ONE EXPRESSION of the mixture of cultures in Brazil is capoeira, a mixture of music, dance and martial arts. With roots in the African elements of Brazilian culture, it has been growing in popularity not only in Brazil but more recently in Slovakia too.
“There are now four capoeira academies in Slovakia, and seeing their students train and perform was a little bit of a surprise,” says Marilia Sardenberg Zelner Gonçalves, the Brazilian ambassador to Slovakia.
Capoeira’s origin is not entirely clear, but it is believed to have its roots among the slaves brought to the Americas from Africa. It has a long and controversial history, since historical documentation in Brazil was very scarce in colonial times.
However, mostly oral tradition shows that it emerged as an expression of defiance among the numerous but poorly organised slaves. It was originally a true martial art, but was later disguised with dancing and songs to fool the slave owners. Those who escaped their owners formed quilombos, villages, in distant, secluded areas, from which soldiers tried to bring them back. Everyday life in these villages offered freedom and the opportunity to revive traditional culture lost because of colonial oppression. In this kind of multi-ethnic community, capoeira evolved from a survival tool to a martial art focused on war. At first, it was considered illegal and the first official capoeira school emerged only in 1932 in Salvador da Bahía.
“The capoeira academies usually have someone playing a basic percussion instrument, the berimbao, maybe even more percussion, and people singing and moving to the rhythm, clapping their hands. But don’t be fooled by the music and dance,” minister-counsellor Luiz Francisco Pandia Braconnot told the Slovak Spectator. “It is a very dangerous martial art. A great master can kill several people, so that they do not even know what happened to them, only with his hands and feet. It is like the tai chi that Chinese do: it might look like a peaceful outdoor exercise, but in fact it is a fight.” “I liked it very much when I experienced the capoeira performance in Slovakia and heard them sing in Portuguese,” Edna Ferreira de Souza from the embassy’s cultural section said. “Slovaks might not even understand what they sing, as they have learned mostly from recordings, but they do their best; and they also dance and drum and bring in the Brazilian atmosphere. When I listen to them, I feel like Brazil has arrived in Slovakia. This is like the true convergence of two cultures – and we want to be close to it and support it.”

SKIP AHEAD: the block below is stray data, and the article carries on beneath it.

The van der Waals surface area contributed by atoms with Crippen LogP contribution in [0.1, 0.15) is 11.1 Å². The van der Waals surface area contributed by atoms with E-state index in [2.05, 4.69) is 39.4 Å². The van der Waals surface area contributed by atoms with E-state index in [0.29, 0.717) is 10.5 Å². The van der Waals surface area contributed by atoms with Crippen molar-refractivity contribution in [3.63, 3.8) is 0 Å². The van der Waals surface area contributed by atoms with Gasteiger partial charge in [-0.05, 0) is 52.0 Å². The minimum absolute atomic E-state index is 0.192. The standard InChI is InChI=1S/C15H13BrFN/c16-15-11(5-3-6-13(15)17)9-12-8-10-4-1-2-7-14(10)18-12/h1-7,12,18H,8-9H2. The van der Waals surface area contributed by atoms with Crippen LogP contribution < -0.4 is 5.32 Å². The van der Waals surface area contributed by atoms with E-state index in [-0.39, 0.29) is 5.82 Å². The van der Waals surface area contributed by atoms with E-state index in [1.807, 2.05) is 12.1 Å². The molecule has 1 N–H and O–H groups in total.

23. Jan 2012 at 0:00